A former hockey-playing girl from Ithaca, N.Y., Megan Shull has become a popular author of the Skye O'Shea series of books, about a hockey-playing girl from Ithaca, N.Y.
Megan Shull didn't set out to be a writer of children and teen literature. "It was serendipitous," says Shull. "I was taking a hike one day and this story just popped into my head."
The story was "Yours Truly, Skye O'Shea," about Skye O'Shea, a hockey-playing sixth grader growing up in Ithaca, New York. After Shull finished writing, the book was sold to American Girl (a publishing and toy division of Mattel Inc.)."I had a little bit of beginner's luck," says Shull.
Maybe it was preordained. Like Skye O'Shea, Megan Shull was a hockey-playing kid growing up in Ithaca, New York, and to hear her tell it, those years were nothing short of idyllic. "I grew up right down the road from Cornell, which makes for a pretty cool backyard."
Hockey was a part of her childhood as well. Shull started playing at age seven, first with boys and later with the Ithaca Shooting Stars?one of the oldest girls' ice hockey programs in the country. Princeton standout and fellow Ivy 50th anniversary honoree Mollie Marcoux was a teammate. "Mollie is a phenomenally gifted athlete," she says, "I was always happy to pass her the puck?nine out of ten times she would zip down the ice and score."
When it came time for college, Shull just moved down the street ? and played hockey. "I never really wanted to go anywhere else," she says. "Cornell was always a destination on my list. My older sisters and a brother-in-law all played hockey at Cornell. I was happy to step onto the ice with a Cornell jersey."
But it was a joy that was fleeting. Shull had a career ending injury her sophomore year and was forced to take an abrupt retirement. "I was lucky to be at a school where there was a whole world waiting for me outside of Lynah Rink," says Shull. "Many of the lessons I learned on the ice, helped light the way toward new dreams, and a new path in life."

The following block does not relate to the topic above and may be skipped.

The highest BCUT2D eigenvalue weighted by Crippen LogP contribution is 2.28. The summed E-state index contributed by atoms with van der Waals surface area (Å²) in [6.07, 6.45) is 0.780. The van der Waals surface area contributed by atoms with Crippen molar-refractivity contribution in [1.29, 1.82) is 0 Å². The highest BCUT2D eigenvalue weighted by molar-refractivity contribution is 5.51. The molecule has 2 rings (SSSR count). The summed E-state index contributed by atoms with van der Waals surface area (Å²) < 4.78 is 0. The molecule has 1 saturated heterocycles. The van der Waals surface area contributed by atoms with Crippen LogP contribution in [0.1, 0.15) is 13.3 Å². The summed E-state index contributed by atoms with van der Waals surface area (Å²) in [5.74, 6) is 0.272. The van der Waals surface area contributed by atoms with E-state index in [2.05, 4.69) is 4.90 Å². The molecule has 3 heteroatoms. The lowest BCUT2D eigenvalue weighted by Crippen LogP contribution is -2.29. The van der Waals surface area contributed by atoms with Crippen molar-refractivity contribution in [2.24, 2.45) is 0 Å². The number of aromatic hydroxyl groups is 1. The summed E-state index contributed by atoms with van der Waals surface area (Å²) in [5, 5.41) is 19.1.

Shull finished her undergraduate degree and went on to graduate school at Cornell, where her work focused on discovering ways to help girls successfully negotiate adolescence. Her research found that even through minimal intervention, exposing girls to authentic experiences, and triumphs of adult women, has a significant cognitive impact. This research culminated in Shull earning a doctoral degree in educational psychology in 1998.
Writing is how Shull has chosen to help girls with what she learned in her research. In the fall of 2005 Hyperion Books for Children (Disney Publishing Worldwide) published Shull's third book for young people. "Amazing Grace" is about Grace 'Ace' Kincaid?teen tennis sensation turned cover girl who abandons her career to live the life of an anonymous teenager in a small town in Alaska.
Shull appreciates hearing from readers, "There aren't too many jobs where you get such lovely and heartfelt feedback." The publishing community seems to agree. The book has recently been nominated for The American Library Association's Best Book for Young Adults Award, is a BookSense Children's Pick, and a Bank Street Teen Book of the Year. In addition, "Skye's the Limit!" won the National Parenting Publications 2003 Gold Medal.
Shull's writing goals appear more modest. She says she'd be happy to continue to "write more books, and contribute in a positive way." She's doing it from Ithaca, where "I live next to a waterfall. It's pretty sweet, I am grateful."
— Stephen Eschenbach